It has been two years since I approached the Premier League with an idea of photographing their fans around the world. I had gone out of the blue to pitch the idea to them, something I had never done before.
As a photographer there is often a separation between commissioned work and personal work, but occasionally the two come together and beautiful things occur. Thankfully the Premier League was interested, and better than that, they brought a whole new element to the project that I didn’t expect and made it far stronger.
That was why I was running down a Soweto street with ten kids and an old football trying to photograph then in the last of the evening light. These kids can go up the road after school to train with some of the best coaches in South Africa. As part of the Premier Skills program run by the British Council, Premier League coaches travel to some of the most impoverished communities in the world and train locals to be football educators. A domino effect begins as these educators spread the best coaching practices throughout their area.
The scheme has reached a staggering 1.2 million kids. It gives them dreams, teaches them the benefits of commitment, and keeps them out of drugs and crime. I knew nothing about this program, which the Premier League runs in partnership with the British Council, but it sounded interesting and I was eager to develop the project to include this.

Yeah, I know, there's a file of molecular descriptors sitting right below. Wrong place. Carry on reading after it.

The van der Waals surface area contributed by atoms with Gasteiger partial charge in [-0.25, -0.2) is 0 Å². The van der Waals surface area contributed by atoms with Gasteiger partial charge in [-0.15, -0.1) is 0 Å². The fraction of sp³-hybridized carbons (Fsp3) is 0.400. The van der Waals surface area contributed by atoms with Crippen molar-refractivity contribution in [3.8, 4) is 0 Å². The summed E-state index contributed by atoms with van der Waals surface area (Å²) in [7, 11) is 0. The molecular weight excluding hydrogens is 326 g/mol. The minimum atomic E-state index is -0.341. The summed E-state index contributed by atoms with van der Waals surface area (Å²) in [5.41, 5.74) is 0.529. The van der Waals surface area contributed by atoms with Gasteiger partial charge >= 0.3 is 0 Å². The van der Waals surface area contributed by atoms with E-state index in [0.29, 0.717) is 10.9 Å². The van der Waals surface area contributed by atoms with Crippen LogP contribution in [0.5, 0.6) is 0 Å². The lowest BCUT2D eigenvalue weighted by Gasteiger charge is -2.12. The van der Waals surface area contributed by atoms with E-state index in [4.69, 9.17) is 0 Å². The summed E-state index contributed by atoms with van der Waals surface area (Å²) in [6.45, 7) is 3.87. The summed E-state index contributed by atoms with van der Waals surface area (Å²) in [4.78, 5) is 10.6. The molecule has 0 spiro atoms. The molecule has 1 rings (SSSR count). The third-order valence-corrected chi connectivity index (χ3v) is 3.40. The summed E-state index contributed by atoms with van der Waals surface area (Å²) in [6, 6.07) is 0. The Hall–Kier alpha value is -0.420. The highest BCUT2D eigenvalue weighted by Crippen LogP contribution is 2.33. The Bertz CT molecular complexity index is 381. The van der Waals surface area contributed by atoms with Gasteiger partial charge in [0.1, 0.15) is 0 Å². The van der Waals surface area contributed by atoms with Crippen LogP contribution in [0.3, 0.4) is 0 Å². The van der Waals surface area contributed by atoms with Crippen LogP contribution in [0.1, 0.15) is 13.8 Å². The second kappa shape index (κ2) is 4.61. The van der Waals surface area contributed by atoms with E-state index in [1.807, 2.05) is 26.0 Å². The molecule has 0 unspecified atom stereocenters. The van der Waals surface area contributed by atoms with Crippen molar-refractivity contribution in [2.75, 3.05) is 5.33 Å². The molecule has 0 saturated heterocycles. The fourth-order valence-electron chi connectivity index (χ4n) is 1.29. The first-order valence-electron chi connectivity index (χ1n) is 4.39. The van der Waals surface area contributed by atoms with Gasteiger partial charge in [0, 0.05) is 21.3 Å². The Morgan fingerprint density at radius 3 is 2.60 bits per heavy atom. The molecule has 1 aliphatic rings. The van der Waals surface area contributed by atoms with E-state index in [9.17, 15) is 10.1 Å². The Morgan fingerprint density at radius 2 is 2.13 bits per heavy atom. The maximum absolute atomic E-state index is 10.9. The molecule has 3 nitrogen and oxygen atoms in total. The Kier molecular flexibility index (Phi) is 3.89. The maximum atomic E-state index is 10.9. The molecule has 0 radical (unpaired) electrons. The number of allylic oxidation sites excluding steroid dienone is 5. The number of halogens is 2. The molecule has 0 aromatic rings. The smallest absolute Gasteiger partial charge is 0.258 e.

I love collaboration, particularly when both sides gain from it. Without collaborating with the British Council and the Premier League I would not have been able to tell these stories. Staff based in South Africa and India opened the doors for me, they introduced me to the people they had been working with for years and then gave me free reign to tell their stories as I saw best.
I embraced the challenge with open arms just like I do my personal work. I spent months before my travels chatting to coaches on Skype, talking football with the local fan clubs and finding out about India and South Africa. I slowly developed the best way to make this project.
On the ground this freedom continued, I could photograph the way I wanted to and embrace the situations I found myself in. the resulting exhibition is very different from how I first imagined the project two years ago, but that’s the thing about collaboration — you change your viewpoint and learn new thing when you working with others.
The photographs show the power football has to promote positive change in communities around the world. They tell the stories of the inspiring people I met. It’s been great collaborating in this way and I hope I can do more projects like this in the future.
About the author: Charlie Clift is a photographer based in London, England. He shoots for The Sunday Times Magazine, the BBC, and BAFTA. You can find more of his work and connect with him on his website and Twitter.
Image credits: Photographs by Charlie Clift and used with permission